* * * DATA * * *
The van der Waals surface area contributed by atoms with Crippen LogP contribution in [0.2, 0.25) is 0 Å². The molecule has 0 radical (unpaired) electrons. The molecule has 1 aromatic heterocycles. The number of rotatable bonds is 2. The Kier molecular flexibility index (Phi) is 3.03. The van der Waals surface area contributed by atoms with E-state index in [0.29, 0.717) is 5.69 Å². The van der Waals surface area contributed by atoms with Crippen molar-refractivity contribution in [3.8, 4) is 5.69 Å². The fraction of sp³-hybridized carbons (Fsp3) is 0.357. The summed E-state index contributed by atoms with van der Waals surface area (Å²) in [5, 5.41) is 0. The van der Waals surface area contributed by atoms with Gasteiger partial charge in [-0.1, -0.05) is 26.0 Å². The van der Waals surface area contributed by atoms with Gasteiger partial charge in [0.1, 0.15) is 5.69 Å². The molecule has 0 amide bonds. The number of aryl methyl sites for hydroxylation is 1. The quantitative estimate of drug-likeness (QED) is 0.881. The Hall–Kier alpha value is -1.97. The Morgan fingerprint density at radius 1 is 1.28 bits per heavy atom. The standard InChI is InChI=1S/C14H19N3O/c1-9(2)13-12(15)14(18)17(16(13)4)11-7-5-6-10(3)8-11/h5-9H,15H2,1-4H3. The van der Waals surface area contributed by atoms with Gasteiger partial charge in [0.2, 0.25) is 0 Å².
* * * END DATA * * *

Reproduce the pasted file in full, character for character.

The van der Waals surface area contributed by atoms with Crippen LogP contribution in [0.2, 0.25) is 0 Å². The molecule has 0 radical (unpaired) electrons. The molecule has 1 aromatic heterocycles. The number of rotatable bonds is 2. The Kier molecular flexibility index (Phi) is 3.03. The van der Waals surface area contributed by atoms with E-state index in [0.29, 0.717) is 5.69 Å². The van der Waals surface area contributed by atoms with Crippen molar-refractivity contribution in [3.8, 4) is 5.69 Å². The fraction of sp³-hybridized carbons (Fsp3) is 0.357. The summed E-state index contributed by atoms with van der Waals surface area (Å²) in [5, 5.41) is 0. The van der Waals surface area contributed by atoms with Gasteiger partial charge in [-0.1, -0.05) is 26.0 Å². The van der Waals surface area contributed by atoms with Gasteiger partial charge in [0.1, 0.15) is 5.69 Å². The molecule has 0 amide bonds. The number of aryl methyl sites for hydroxylation is 1. The quantitative estimate of drug-likeness (QED) is 0.881. The Hall–Kier alpha value is -1.97. The Morgan fingerprint density at radius 1 is 1.28 bits per heavy atom. The standard InChI is InChI=1S/C14H19N3O/c1-9(2)13-12(15)14(18)17(16(13)4)11-7-5-6-10(3)8-11/h5-9H,15H2,1-4H3. The van der Waals surface area contributed by atoms with Gasteiger partial charge in [0.2, 0.25) is 0 Å².